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The actualization of a simple affordance task—grasping and moving wooden planks of different sizes using either one or two hands—was assessed in the context of taskrelevant (plank sequence, plank presentation speed) and task-irrelevant (cognitive load) manipulations. In Experiment 1, fast (3 s/plank) and self-paced (≈5 s/plank) presentation speeds revealed hysteresis; the transition point for ascending series was greater than the transition point for descending series. Hysteresis was eliminated in the slowest presentation speed (10 s/plank). In Experiment 2, hysteresis was exaggerated by a cognitive load (counting backward by seven) for both fast and slow presentation speeds. These results suggest that behavioral responses to the attractor dynamics of perceived affordances are processes that require minimal cognitive resources.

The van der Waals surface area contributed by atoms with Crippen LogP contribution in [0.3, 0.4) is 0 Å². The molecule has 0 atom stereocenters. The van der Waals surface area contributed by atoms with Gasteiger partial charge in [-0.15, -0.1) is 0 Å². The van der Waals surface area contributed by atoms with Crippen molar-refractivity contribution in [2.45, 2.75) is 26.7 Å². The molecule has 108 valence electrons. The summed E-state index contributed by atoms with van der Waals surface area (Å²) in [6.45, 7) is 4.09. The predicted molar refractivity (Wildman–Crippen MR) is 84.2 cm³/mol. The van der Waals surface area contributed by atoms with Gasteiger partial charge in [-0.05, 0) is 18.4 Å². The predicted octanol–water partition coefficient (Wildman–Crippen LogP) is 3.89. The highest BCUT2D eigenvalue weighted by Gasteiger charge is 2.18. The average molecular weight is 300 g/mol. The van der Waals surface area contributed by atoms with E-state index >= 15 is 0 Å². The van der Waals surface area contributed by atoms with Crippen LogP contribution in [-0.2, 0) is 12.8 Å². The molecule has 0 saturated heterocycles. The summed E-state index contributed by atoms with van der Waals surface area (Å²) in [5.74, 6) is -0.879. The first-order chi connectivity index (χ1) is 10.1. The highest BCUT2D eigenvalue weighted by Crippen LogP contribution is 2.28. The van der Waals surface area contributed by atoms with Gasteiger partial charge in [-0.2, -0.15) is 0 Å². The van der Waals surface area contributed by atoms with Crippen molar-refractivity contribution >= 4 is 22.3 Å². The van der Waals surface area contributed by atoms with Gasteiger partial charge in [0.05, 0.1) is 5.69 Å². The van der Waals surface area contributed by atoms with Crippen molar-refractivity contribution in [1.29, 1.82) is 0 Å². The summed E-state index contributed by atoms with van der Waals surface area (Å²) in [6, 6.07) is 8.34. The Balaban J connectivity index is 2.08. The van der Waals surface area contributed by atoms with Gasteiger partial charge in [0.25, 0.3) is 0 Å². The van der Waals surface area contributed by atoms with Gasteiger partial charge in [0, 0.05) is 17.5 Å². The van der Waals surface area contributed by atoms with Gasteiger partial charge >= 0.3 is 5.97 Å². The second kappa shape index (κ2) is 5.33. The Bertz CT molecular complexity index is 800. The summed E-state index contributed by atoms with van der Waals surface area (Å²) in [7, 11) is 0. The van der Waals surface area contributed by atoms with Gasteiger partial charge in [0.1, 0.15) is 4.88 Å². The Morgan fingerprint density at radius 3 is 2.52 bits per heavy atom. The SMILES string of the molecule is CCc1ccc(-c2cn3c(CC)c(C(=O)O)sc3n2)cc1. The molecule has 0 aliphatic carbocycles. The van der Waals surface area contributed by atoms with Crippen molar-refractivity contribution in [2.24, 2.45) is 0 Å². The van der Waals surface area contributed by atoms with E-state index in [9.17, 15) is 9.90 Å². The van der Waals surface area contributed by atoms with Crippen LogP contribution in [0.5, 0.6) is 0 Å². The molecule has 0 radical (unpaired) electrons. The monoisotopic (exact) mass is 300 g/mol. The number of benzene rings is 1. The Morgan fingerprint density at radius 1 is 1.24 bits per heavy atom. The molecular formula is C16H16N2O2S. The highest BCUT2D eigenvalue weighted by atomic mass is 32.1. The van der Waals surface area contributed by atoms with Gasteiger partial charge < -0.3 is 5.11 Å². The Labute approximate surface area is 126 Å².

Lopresti-Goodman, Baron, Carello, and Marsh are with the Center for the Ecological Study of Perception and Action (CESPA) and the Dept. of Psychology, University of Connecticut, Storrs, CT 06269. Richardson is with CESPA and the Dept. of Psychology, Colby College, Waterville, ME 04901.